Didrocal or Didronel (Etidronate) is a biphosphonate medicine used to prevent and treat thinning of the bones (called osteoporosis), a condition called Paget’s disesase, and other diseases where loss of bone mass is a concern.

Biphosphonates are a class of medicines that all work in a similar way to help the bones.

Taking Didrocal

Didrocal is available as an oral tablet that is taken in 90-day cycles. For the first 14 days, 400 mg of Didrocal is taken each day. For the remaining 76 days, a 500 mg calcium tablet is taken.

To minimize side-effects and ensure the best response, we recommend that patients take Actonel as follows:

First Thing in the Morning

Didrocal should be taken first thing in the morning. Patients should not lie down after taking this medicine.

On an Empty Stomach

Didrocal should be taken on an empty stomach. Patients should wait at least 1 hour before taking any other medication, or eating or drinking anything other than clean water (no coffee, juice, or tea).

With Water

It is recommended that patients drink a full glass of water while taking their tablet.

To help build the bones, patients should take calcium and vitamin D supplements while taking Actonel. A doctor can tell you the right amount of calcium and vitamin D to take.

Important Tests and Risks

Bone Mineral Density (BMD) Test

Doctors monitor the response of patients taking Didrocal with a Bone Mineral Density test, usually once every 1 to 3 years.

Pain in the Jaw

Biphosphonate medicines like Didrocal have been associated with a very rare problem with the jaw called osteonecrosis. This problem is sometimes seen after dental work.

People taking Didrocal should let their doctor know if they develop sudden pain in the jaw.

Alcohol Consumption

Alcohol is known to increase fracture risk by decreasing bone mineral density and promoting osteoperosis.

Patients who are prescribed Didrocal should stop drinking alcohol, or at least reduce the amount of alcohol that they drink.


How Didrocal Works

The body features an ongoing process called bone remodeling where bones are constantly broken down (bone resorption) and rebuilt.

Bones are broken down by a type of cell called osteoclasts and are built back up by a type of cell called osteoblasts.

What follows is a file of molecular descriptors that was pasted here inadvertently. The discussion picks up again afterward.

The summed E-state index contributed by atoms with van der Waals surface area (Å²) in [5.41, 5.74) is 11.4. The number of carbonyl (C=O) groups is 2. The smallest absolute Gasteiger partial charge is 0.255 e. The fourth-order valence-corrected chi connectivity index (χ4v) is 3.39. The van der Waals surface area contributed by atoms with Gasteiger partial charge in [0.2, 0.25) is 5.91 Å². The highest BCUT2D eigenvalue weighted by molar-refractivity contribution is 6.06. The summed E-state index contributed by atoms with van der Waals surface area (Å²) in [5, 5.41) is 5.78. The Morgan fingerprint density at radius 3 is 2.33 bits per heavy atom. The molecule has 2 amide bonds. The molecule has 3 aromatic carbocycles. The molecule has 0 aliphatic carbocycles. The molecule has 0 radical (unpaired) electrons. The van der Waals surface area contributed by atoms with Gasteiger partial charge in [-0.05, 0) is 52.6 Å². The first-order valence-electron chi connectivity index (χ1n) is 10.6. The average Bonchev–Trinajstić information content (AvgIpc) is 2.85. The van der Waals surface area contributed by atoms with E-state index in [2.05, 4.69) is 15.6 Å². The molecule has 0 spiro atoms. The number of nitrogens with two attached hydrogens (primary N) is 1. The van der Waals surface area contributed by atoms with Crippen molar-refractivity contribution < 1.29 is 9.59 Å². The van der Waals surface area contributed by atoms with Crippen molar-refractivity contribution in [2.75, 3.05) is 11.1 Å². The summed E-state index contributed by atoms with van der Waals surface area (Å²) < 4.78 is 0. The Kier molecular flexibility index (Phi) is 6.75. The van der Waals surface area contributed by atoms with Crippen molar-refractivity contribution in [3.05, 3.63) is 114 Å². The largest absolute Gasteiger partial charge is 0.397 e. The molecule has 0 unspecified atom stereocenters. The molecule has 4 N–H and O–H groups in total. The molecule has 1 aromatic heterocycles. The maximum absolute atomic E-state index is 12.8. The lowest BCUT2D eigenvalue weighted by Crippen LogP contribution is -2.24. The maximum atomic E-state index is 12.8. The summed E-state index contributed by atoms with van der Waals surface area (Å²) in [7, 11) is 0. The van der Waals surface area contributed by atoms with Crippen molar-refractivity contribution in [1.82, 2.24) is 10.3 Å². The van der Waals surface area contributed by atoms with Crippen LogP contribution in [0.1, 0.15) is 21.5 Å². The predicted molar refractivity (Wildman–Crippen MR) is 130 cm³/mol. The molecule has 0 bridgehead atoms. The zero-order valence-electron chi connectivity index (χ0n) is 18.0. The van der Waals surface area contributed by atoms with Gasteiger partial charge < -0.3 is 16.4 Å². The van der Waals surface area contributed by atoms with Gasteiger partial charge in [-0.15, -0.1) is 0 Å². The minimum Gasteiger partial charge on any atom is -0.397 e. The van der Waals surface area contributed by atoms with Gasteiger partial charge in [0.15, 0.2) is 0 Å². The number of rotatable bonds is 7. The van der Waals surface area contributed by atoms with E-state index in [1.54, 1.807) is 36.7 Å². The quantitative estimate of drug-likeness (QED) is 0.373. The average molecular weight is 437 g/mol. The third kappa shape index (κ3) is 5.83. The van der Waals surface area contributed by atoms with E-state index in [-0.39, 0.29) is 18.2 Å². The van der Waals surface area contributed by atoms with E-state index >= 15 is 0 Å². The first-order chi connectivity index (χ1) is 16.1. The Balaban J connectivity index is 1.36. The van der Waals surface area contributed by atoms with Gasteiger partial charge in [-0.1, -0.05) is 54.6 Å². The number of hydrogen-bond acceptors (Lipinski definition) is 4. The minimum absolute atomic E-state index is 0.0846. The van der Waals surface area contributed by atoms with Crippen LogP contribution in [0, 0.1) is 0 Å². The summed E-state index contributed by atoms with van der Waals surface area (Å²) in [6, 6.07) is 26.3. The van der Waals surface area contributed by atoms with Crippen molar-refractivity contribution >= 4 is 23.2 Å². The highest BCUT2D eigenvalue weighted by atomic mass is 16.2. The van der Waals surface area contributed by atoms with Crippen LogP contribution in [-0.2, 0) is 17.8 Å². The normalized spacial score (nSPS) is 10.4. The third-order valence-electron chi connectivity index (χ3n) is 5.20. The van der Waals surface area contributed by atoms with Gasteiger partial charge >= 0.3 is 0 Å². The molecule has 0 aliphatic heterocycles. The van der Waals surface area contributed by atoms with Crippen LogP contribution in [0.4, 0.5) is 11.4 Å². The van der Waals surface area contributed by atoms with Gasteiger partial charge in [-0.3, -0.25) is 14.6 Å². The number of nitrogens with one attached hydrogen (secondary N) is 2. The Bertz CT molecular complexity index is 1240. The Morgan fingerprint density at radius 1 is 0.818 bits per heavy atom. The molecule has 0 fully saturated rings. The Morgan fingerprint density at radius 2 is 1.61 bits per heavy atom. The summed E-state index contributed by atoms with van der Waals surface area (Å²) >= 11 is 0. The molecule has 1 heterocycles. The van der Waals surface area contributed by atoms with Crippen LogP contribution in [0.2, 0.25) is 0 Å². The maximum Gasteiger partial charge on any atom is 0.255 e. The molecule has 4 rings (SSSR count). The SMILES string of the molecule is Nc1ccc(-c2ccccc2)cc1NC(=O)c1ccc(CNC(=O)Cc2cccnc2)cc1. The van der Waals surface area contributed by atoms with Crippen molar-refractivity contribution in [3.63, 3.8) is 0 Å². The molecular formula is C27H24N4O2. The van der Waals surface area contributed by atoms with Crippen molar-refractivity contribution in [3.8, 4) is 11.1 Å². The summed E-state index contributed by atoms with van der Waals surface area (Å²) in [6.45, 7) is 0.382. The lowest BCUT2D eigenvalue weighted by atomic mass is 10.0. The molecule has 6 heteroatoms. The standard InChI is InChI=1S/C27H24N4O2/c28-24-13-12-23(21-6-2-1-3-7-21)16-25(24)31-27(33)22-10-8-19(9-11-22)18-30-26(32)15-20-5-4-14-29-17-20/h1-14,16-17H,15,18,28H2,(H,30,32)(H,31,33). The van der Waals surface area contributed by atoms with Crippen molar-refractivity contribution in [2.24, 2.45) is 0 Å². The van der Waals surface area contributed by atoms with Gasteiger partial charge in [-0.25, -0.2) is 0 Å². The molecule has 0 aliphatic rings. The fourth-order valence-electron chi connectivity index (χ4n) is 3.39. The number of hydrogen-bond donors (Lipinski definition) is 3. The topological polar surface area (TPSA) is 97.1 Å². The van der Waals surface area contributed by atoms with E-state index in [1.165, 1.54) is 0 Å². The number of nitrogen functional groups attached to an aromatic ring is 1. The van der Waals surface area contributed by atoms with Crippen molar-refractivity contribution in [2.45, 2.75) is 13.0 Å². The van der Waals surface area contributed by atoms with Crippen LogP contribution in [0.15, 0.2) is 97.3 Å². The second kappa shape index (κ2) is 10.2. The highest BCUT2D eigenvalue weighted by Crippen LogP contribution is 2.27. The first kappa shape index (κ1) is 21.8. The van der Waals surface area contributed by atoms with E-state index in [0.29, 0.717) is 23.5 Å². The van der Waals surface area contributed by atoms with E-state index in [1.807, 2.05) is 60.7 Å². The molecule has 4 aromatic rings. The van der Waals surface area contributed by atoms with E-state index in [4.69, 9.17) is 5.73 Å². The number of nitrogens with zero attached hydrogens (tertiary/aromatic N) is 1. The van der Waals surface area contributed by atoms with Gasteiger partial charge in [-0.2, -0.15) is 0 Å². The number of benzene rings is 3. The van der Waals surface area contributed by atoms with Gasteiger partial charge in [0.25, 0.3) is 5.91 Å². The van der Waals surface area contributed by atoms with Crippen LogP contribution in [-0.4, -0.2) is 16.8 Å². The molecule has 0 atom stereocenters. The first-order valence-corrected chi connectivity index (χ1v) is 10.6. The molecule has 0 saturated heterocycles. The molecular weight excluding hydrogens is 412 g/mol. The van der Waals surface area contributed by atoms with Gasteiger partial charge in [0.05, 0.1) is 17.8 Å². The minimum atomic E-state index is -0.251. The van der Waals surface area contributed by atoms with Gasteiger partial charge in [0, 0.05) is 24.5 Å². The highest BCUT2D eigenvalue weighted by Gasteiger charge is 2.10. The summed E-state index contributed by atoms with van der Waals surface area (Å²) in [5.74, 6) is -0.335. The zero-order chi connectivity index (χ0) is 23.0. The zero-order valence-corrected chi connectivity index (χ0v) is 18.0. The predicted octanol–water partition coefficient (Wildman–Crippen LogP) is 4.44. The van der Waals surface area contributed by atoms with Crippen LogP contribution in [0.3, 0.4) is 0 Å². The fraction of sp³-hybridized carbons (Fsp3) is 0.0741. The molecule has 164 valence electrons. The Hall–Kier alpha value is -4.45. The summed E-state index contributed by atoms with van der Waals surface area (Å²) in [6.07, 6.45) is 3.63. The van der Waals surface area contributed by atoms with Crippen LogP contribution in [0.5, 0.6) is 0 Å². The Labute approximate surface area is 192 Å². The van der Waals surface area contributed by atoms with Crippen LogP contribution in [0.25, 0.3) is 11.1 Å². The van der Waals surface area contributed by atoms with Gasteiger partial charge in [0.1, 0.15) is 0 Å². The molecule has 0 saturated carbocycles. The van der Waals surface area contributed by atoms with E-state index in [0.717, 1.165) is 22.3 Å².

In patients with osteoporosis and Paget’s disease, too much bone is being broken down too quickly.

All bisphosphonate medications, including Didrocal, bind to the surface of bones and slow down the bone resorption process. It works because it is toxic to the osteoclasts that break down bone.

When Didrocal slows down the resorption process, it gives the body more time to build up and strengthen the bones.

Didrocal, unlike other bisphosphonates, can also prevent bone calcification. This is the process where bones accumulate calcium. This effect is usually not desired in patients who have osteoporosis, but it may be desirable in treating other medical conditions.


Side Effects

Patients should talk to their doctor if they are concerned about any side effects.

The most common side effect of Didrocal is stomach upset, pain, bloating, and nausea. To minimize side effects, it is best to take Didrocal as prescribed: in the morning before any food or drink other than water. It is best to wait at least one hour after taking Didrocal before taking any other medication or eating or drinking anything else but water.

  • Nausea & diarrhea – The most common side effect of Didrocal is stomach upset, pain, bloating, and nausea. Didrocal can irritate the lining of the stomach, esophagus, or intestine. This is rare. It can result in stomach pain or trouble swallowing.
  • Headache & dizziness – Didrocal can rarely cause a headache
  • Muscle & bone pain – Didrocal can rarely cause bone, muscle, or joint pain.

Didrocal should not be taken during pregnancy or breastfeeding. Patients who become pregnant should stop taking the medicine and contact their doctor.

Who Should NOT Take Didrocal

Patients who should NOT be taking Didrocal include:

  • Patients who are allergic to Didrocal or any ingredient in this medicine
  • Patients who are allergic to other biphosphonate medications
  • Patients that are pregnant or breast-feeding

Anyone who becomes pregnant while taking Didrocal should notify their doctor immediately.

When to Call a Doctor

Patients should call their doctor if they feel sick and want to stop, or they you are concerned about any side effects.

Other reasons to call a doctor while taking Didrocal include:

  • Stomach pain or trouble swallowing
  • Pregnant or Planning Pregnancy
  • New severe pain in the jaw
  • Upcoming surgery


Watch Dr. Andy Thompson, a Canadian rheumatologist, introduce Didrocal in this short video: